A survey out last week showed that New Zealand's tech sector is growing healthily, with a factor being burgeoning exports to Australia.
No longer should New Zealand be known simply as "China's Farm" for its dairy and lamb exports, but instead the "Techie Isles", the name of this blog, seems to be an inspired choice!
The tech sector, including hi-tech manufacturing, as well as bio-tech and ICT, is now firmly establishedas the country's third-biggest export earner.
Technology, reported the Technology Investment Network (TIN), now brings in export revenues in excess of NZ$7 billion per year, up 5 per cent year on year. This compares with the market-leading dairy sector, which generates NZ$11 billion in exports, and the meat industry, which enjoys annual exports of NZ$5 billion.
The latest annual TIN survey of New Zealand's 100 largest tech firms and 100 emerging tech firms also reveals that the numbers employed in technology grew from 24,000 to 30,000 as the country's tech sector "bounced back" from the Global Financial Crisis.
Furthermore, such local technology firms are also achieving scale, with 30 per cent of the TIN 100 enjoying revenues above NZ$50 million per year, another first. These firms increased in number by 15 per cent to more than 30, as New Zealand develops larger and more capable companies.
The annual report also noted some new emerging stars, such as Orion healthcare, a software business employing 500, gaining much work from the USA. Rakon, which makes GPS crystals, is also enjoying success in America, and it has also recently opened a factory in China. Wellington-based IT services provider Datacom was revealed as another winner.
And it is thanks to Australia that New Zealand has derived some of our success, with our neighbour's strong economy providing great opportunities for Kiwi firms.
Australia is where the action is, TIN publisher Greg Shanahan said, with both it and Asia taking 40 per cent of Kiwi technology exports. A favourable exchange rate is also proving particularly beneficial to manufacturers such as Methven and Fisher & Paykel Appliances.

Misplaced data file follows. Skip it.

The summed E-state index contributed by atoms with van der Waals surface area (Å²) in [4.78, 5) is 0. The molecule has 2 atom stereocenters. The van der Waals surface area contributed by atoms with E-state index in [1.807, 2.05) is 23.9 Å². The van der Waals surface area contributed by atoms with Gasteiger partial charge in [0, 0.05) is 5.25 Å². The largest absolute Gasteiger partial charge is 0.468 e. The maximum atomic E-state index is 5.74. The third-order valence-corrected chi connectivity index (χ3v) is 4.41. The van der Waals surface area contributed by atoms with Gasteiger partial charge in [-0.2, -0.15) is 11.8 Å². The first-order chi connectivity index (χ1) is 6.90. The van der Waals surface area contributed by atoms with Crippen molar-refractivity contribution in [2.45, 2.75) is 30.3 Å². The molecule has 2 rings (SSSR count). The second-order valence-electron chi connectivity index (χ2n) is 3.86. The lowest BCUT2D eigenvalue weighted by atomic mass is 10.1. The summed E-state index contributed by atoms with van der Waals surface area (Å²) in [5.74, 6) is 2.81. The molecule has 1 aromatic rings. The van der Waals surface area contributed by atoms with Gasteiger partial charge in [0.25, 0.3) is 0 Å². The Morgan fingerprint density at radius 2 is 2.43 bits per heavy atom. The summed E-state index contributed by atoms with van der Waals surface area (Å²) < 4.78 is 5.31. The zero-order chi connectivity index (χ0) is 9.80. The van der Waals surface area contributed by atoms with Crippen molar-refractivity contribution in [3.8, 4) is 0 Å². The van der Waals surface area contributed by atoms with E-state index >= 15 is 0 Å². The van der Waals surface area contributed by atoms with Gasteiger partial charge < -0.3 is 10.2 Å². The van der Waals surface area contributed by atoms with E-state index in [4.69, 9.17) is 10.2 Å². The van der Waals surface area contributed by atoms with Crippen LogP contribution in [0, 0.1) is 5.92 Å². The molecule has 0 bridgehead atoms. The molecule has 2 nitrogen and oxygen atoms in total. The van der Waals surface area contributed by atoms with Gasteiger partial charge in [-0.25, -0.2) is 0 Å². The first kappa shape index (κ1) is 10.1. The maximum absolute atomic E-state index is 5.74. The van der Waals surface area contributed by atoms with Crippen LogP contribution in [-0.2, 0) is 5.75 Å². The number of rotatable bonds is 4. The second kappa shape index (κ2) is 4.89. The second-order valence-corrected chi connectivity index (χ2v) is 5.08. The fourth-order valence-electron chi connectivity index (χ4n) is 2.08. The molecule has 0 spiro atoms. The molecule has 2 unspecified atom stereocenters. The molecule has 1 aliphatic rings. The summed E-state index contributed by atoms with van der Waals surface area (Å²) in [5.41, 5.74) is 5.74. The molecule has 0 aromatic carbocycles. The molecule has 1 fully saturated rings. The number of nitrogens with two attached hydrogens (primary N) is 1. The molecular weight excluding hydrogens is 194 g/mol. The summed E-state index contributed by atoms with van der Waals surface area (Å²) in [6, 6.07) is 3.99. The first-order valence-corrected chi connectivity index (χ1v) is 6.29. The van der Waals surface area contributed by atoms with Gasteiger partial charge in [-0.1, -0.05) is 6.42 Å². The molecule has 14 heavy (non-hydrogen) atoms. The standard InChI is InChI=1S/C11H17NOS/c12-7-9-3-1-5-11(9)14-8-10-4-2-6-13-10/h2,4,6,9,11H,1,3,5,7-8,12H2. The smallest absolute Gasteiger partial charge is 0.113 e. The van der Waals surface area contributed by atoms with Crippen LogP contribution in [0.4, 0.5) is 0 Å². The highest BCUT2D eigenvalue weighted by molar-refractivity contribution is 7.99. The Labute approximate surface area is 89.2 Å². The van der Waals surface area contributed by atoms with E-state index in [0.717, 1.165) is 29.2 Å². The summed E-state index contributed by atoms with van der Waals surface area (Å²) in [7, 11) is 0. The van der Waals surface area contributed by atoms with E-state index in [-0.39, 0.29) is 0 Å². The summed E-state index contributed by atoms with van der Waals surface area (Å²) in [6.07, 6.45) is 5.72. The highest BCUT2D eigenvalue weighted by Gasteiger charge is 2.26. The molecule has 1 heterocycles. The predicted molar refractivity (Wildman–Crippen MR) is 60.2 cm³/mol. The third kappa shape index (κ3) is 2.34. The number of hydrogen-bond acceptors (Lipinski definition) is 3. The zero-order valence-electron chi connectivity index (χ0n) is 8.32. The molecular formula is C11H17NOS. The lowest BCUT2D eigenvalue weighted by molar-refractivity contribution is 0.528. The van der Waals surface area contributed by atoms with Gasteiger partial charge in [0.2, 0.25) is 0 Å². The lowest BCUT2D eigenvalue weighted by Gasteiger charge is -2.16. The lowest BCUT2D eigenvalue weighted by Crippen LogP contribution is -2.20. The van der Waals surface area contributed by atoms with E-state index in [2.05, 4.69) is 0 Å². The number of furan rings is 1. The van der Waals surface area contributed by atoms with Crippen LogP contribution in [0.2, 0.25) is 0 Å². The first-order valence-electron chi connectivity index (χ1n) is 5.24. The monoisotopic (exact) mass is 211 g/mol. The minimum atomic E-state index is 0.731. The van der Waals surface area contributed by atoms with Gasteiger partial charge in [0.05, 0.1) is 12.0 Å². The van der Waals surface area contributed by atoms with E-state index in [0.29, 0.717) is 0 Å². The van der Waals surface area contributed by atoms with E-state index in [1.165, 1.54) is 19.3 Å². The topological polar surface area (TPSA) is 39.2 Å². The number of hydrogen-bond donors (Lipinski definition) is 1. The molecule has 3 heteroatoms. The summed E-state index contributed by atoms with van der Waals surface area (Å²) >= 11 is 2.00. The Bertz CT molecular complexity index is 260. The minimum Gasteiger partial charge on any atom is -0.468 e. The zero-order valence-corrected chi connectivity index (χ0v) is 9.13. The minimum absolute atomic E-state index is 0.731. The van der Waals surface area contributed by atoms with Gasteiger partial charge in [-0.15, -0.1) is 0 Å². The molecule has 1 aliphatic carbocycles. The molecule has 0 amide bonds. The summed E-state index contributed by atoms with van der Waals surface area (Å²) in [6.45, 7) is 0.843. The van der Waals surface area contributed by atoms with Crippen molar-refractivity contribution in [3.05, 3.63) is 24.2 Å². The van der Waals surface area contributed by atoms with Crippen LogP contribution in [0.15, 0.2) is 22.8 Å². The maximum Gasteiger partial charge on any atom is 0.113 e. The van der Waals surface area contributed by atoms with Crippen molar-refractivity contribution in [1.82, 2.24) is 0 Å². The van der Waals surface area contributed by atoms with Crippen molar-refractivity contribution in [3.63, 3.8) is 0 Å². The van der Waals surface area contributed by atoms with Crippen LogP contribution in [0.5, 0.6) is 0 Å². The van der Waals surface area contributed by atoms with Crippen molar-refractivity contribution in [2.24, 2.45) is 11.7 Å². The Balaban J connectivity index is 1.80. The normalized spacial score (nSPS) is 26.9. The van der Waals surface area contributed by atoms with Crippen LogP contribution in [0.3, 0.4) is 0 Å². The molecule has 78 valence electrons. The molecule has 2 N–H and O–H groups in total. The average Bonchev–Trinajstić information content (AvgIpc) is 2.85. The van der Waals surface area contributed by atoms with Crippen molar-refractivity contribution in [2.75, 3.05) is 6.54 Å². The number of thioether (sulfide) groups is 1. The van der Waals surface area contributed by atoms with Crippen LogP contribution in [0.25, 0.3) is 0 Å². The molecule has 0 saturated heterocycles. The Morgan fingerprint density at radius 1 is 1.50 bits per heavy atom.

Now, Australia has always been a significant bridgehead for New Zealand firms looking to go global. Its prosperous market has been a boon for many, including Telecom offshoot Gen-i, as well as datacentre operator Revera, who gained a share of the government IaaS work last week.
Such stories of Kiwi firms moving into the Australian market before exporting further afield have been a common subject for kiwi journalists covering New Zealand's tech sector over the years. We do rely much on Australia for our prosperity.
It is heartening that when news headlines are dominated by financial crisis, or the fluctuating price of milk fat solids, New Zealand has another success story that it can be proud of.
There remain clouds on the horizon, such as concerns over exchange rates and company failures, as well as successful Kiwi innovators being bought out by overseas interests, such as RightHemisphere, particularly after receiving taxpayer support.
Nonetheless, New Zealand has in tech a sector that brings home the bacon. The question is: how to make it bigger? Industrialists and academics have their ideas, with research and development being a major factor (TIN noted 15 per cent growth here).
But, as noted by the TIN 100, one vital success factor seems to be what is happening in our major export markets, that they maintain strong economies.
Thus, for the success and prosperity of the New Zealand tech sector, amid others, we look to Julia Gillard and whoever replaces her not to stuff it up!